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Reminding Canadians to safely use and dispose of fentanyl patches to prevent accidental exposure
- Starting date:
- October 11, 2013
- Posting date:
- October 11, 2013
- Type of communication:
- Information Update
- Source of recall:
- Health Canada
- Important Safety Information
- General Public
- Identification number:
Health Canada is reminding Canadians about the safe use and disposal of fentanyl patches to prevent accidental exposure. Accidental exposure to fentanyl can be very dangerous and even lead to death.
A fentanyl patch is an adhesive patch that is placed on the skin. It delivers the drug fentanyl, a powerful opioid pain medicine, continuously through the skin and into the blood stream to control pain. Fentanyl patches are available in Canada under the brand name Duragesic and under generic names.
Patches that accidentally fall off a patient, or discarded patches, may still contain significant amounts of strong narcotic medicine that can seriously harm babies, children, caregivers, pets, and others who are inadvertently exposed to it. A patch can also be transferred with close physical contact. Accidental exposure may result in a fentanyl overdose.
Health Canada has previously communicated on the risks of accidental exposure to fentanyl patches. At that time, Health Canada had updated the product-related information to include accidental exposure as an additional warning and to provide instructions for the safe use, storage and disposal of the patch to protect patients and others. The Department continues to look at whether other labelling changes are necessary, including measures similar to those recently announced in the U.S. to make the writing on patches easier to see, so they will be more visible on patients or if they have fallen off.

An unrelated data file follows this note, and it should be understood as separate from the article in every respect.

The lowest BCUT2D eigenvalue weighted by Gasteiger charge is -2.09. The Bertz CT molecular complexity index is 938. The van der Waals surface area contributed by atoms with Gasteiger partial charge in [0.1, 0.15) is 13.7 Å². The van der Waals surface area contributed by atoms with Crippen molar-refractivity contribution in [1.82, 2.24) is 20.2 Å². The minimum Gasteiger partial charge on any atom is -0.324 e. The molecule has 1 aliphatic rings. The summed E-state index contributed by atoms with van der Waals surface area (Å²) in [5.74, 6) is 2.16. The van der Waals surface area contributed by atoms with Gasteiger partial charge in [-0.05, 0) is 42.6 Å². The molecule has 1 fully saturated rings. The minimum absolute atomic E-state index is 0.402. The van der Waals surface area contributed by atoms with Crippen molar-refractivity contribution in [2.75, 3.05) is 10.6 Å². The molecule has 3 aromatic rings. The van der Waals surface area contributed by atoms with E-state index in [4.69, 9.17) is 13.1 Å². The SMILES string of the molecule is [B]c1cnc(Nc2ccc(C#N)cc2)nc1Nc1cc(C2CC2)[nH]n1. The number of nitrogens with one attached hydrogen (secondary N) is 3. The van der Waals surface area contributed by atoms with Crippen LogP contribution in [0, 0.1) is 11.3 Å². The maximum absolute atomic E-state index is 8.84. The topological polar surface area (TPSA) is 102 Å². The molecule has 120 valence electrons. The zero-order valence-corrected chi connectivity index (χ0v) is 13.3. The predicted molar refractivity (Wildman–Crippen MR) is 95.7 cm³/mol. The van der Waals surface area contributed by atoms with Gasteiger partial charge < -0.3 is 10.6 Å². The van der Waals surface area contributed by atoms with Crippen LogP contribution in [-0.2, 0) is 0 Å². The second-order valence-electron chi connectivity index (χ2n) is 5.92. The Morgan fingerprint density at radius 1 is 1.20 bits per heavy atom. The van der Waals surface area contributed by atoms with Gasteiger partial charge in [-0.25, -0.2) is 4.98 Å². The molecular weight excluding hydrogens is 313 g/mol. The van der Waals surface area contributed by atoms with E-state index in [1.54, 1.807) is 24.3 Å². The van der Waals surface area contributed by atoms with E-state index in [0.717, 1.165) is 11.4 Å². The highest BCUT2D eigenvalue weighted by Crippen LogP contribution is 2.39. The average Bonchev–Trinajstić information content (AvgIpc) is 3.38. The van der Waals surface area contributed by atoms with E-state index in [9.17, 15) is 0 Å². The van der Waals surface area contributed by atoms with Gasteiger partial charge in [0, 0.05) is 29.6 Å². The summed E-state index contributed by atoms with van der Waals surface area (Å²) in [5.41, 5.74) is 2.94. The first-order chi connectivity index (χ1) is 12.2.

What you should do
Patients should read and follow the product instructions carefully, including these steps for the safe storage, use and disposal of fentanyl patches to reduce the risk of accidental exposure:
- Keep patches in a safe place out of the reach of children, pets and others before use.
- Patients or caregivers should check periodically that the patch is still in place, either by touching or looking at it, to make sure that it hasn’t fallen off.
- Patches that have become loose should be re-secured by taping the edges with first aid tape.
- Do not put your patch on in front of children, since they may copy your actions or think that the patch is a sticker or bandage.
- Patients and caregivers should properly dispose of fentanyl patches immediately after use to prevent fatal accidents.
- Used patches must be folded so that the adhesive side sticks to itself, then returned to the pharmacy for disposal.
- They should never be placed in the household trash where children or pets can find them.
- Patients should dispose of unused patches remaining from a prescription as soon as they are no longer needed. Unused patches should be removed from their pouch and then appropriately discarded like used patches.
If accidental exposure occurs:
- Remove the patch immediately and wash the area with lots of water. Do not use soap, alcohol, or other solvents as these may increase the drug’s ability to go through the skin.
- Get medical care right away. This is true for both fresh and used patches, as a considerable amount of drug remains in the patch after use – enough to cause serious harm.
Signs of overdose:
- Signs of fentanyl overdose may include slow or weak breathing, dizziness, tiredness, extreme sleepiness, confusion, difficulty talking or walking, hallucination and seizures. The patch should be removed and emergency medical care contacted immediately.
Report health or safety concerns
- Call toll-free at 1-866-234-2345
- Visit MedEffect Canada's Web page on Adverse Reaction Reporting for information on how to report online, by mail or by fax